GTM Research Reserve and community volunteers plant sea oats to restore dunes at beach


More than 2,000 sea oats were recently planted along the beach of the Department of Environmental Protection's Guana Tolomato Matanzas (GTM) Research Reserve to protect the shoreline during hurricanes and tropical storms.

GTM and Northeast Florida Aquatic Preserves staff, their families and community volunteers joined together for the project. 

"Sea oats helps protect the shoreline," said Dr. Michael Shirley, director of the GTM Research Reserve. “The massive root system of the sea oats is able to hold soil and sand in place during extreme weather events such as hurricanes and tropical storms.”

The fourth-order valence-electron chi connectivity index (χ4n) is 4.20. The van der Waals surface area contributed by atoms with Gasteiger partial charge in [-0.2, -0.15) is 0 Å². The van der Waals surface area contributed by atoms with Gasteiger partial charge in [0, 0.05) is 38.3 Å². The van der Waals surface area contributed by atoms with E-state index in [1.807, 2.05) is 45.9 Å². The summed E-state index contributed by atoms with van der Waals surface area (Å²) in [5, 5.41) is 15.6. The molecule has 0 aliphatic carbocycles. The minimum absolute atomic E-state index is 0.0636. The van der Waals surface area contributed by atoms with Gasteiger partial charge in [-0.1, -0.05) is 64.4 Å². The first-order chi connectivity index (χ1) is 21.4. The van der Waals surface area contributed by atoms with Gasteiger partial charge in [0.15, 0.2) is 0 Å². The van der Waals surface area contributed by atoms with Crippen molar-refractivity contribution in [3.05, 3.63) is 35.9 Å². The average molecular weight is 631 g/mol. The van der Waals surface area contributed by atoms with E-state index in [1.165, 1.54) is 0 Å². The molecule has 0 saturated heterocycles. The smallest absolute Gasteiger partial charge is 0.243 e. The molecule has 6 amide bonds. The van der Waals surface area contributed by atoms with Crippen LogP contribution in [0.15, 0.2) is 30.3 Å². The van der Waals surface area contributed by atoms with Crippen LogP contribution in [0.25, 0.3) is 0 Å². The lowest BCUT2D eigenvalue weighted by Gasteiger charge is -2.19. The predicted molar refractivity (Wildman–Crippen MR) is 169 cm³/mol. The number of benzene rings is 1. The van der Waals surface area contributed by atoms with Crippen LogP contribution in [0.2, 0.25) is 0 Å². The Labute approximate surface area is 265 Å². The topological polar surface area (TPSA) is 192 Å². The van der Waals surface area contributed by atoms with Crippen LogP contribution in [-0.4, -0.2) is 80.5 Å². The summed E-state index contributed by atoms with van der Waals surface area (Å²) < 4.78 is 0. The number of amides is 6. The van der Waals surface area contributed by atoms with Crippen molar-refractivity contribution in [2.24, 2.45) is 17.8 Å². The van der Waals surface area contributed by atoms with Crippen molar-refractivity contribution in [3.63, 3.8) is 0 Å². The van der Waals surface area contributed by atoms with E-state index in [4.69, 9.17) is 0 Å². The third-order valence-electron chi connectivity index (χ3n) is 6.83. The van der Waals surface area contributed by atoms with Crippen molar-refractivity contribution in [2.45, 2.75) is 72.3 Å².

According to the GTM Research Reserve, sea oats are valuable as a dune builder and stabilizer in the Southeastern United States, Eastern Mexico and some Caribbean islands. Their tall leaves trap wind-blown sand and promote sand dune growth, while their deep roots act to stabilize them, helping protect beaches and property from damaging high winds, storm surges and tides.

"We work hard to help make our coastline more resilient, especially so that we are prepared for hurricane season," said Scott Eastman, manager for the Northeast Florida Aquatic Preserves. "Planting sea oats on our beach helps develop natural resiliency to act as a first line of defense against storm surge and other effects from sea level rise."

The reserve plans to continue monitoring this restoration project to gauge success and to guide future DEP dune restoration efforts.